Tag Archives: google-cloud

Notes for logging with Python on App Engine

These are my notes for how logging works for Python applications on Google App Engine and how it integrates with Cloud Logging.

I used the logging_tree package to understand how Python’s logging system gets initialized in different scenarios. Read Brandon Rhodes’ article introducing logging_tree.

Logging on the Python 2.7 runtime

  • Python’s logging system is automatically configured to use the handler in the google.appengine.api.logservice package from the SDK. No code is required in your application to enable this integration.
  • The default logging level is DEBUG.
  • Messages are buffered for a maximum of 60 seconds.
  • The log name is "projects/[PROJECT-ID]/logs/appengine.googleapis.com%2Frequest_log".
  • Messages can have multiple lines (records), which can be used by the handler to combine more than one log record.

Logging on the Python 3.9 runtime (default setup)

  • No automatic configuration for Python logging.
  • The default handler is the STDERR handler.
  • The default logging level is WARNING (this is the default level for Python’s logging module).
  • App Engine reads the application output from STDERR and sends it to Cloud Logging.
  • The log name is "projects/[PROJECT-ID]/logs/stderr".
  • Messages are created with a textPayload but no other structured information from the Python logging – message.

Logging with google-cloud-logging on the Python 3.9 runtime

  • Add the google-cloud-logging package to "requirements.txt".
  • Enable it with import google.cloud.logging; google.cloud.logging.Client().setup_logging().
  • The default logging level is INFO.
  • Use setup_logging(log_level=logging.DEBUG) to set a DEBUG level.
  • The log name is "projects/[PROJECT-ID]/logs/app".
  • Messages are created with a "jsonPayload" and with the correct log level (the "severity" field in log records).
  • If Flask is installed, the logging handler gets the trace ID from the request.
  • If Django is installed, and you enabled google.cloud.logging.handlers.middleware.RequestMiddleware, the logging handler gets the trace ID from the request.

Logging for applications that don’t use Flask or Django

For Python applications on App Engine, the important thing is to enable the AppEngineHandler logging handler provided by the google-cloud-logging package when the application starts:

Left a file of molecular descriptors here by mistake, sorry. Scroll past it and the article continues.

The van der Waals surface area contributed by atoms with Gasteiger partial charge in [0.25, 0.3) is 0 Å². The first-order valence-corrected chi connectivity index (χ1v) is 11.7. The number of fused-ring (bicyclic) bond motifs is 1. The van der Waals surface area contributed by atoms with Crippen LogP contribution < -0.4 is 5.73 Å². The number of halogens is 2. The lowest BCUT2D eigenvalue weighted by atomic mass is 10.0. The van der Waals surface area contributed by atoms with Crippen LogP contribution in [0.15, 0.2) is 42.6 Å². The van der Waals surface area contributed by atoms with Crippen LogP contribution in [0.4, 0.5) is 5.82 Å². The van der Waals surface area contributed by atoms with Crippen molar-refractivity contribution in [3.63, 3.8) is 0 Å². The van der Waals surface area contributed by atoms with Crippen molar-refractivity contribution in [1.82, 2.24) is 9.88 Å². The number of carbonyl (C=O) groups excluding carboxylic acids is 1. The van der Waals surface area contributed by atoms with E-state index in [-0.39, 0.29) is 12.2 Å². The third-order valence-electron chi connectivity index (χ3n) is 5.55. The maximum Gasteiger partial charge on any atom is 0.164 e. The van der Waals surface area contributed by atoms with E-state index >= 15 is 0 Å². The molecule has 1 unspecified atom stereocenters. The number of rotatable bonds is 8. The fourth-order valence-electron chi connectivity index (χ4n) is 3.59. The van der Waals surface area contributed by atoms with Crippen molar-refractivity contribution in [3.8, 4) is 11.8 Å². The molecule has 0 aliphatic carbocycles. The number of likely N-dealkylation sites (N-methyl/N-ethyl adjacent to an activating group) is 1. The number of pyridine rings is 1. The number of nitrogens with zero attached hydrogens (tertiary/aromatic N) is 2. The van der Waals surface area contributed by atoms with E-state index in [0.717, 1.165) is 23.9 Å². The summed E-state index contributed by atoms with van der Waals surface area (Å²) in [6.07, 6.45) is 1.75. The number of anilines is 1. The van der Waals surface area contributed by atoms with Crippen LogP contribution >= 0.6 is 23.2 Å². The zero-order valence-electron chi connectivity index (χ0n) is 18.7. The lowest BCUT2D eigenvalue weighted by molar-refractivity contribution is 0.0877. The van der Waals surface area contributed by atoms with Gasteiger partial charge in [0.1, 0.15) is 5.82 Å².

# main.py
import google.cloud.logging


This will give you log messages such that you can filter by level in the logs explorer.

However if your application does not use Flask or Django, log messages will not have the request’s trace ID, and that makes it harder to identify which messages are associated with a request.

I wrote a demo application with a logging handler to use with the Bottle web framework. The handler adds the correct logging trace ID and other request information.

It does not take much code to extend the logging system this way, but reading the source code for google-cloud-logging reminded me that sending messages to the logging system has an overhead and can only make your application a little slower. Make sure to use the logging API features that avoid unnecessary work (loggers, levels and positional message arguments) and even better just don’t log a message unless you know you will need it to debug a problem later.

Find your website’s URL on Cloud Run

If you have a Python app on Google Cloud Run, how can your app determine its own website URL?

When you deploy to Cloud Run, you specify a service name, and every app deployed to Cloud Run gets a unique URL. The domain in the URLs look something like "my-foo-service-8oafjf26aq-uc.a.run.app". That part in the middle is weird ("8oafjf26aq" in my example), and until you have deployed your first service in a project, it is not obvious how to determine what your app’s domain will be.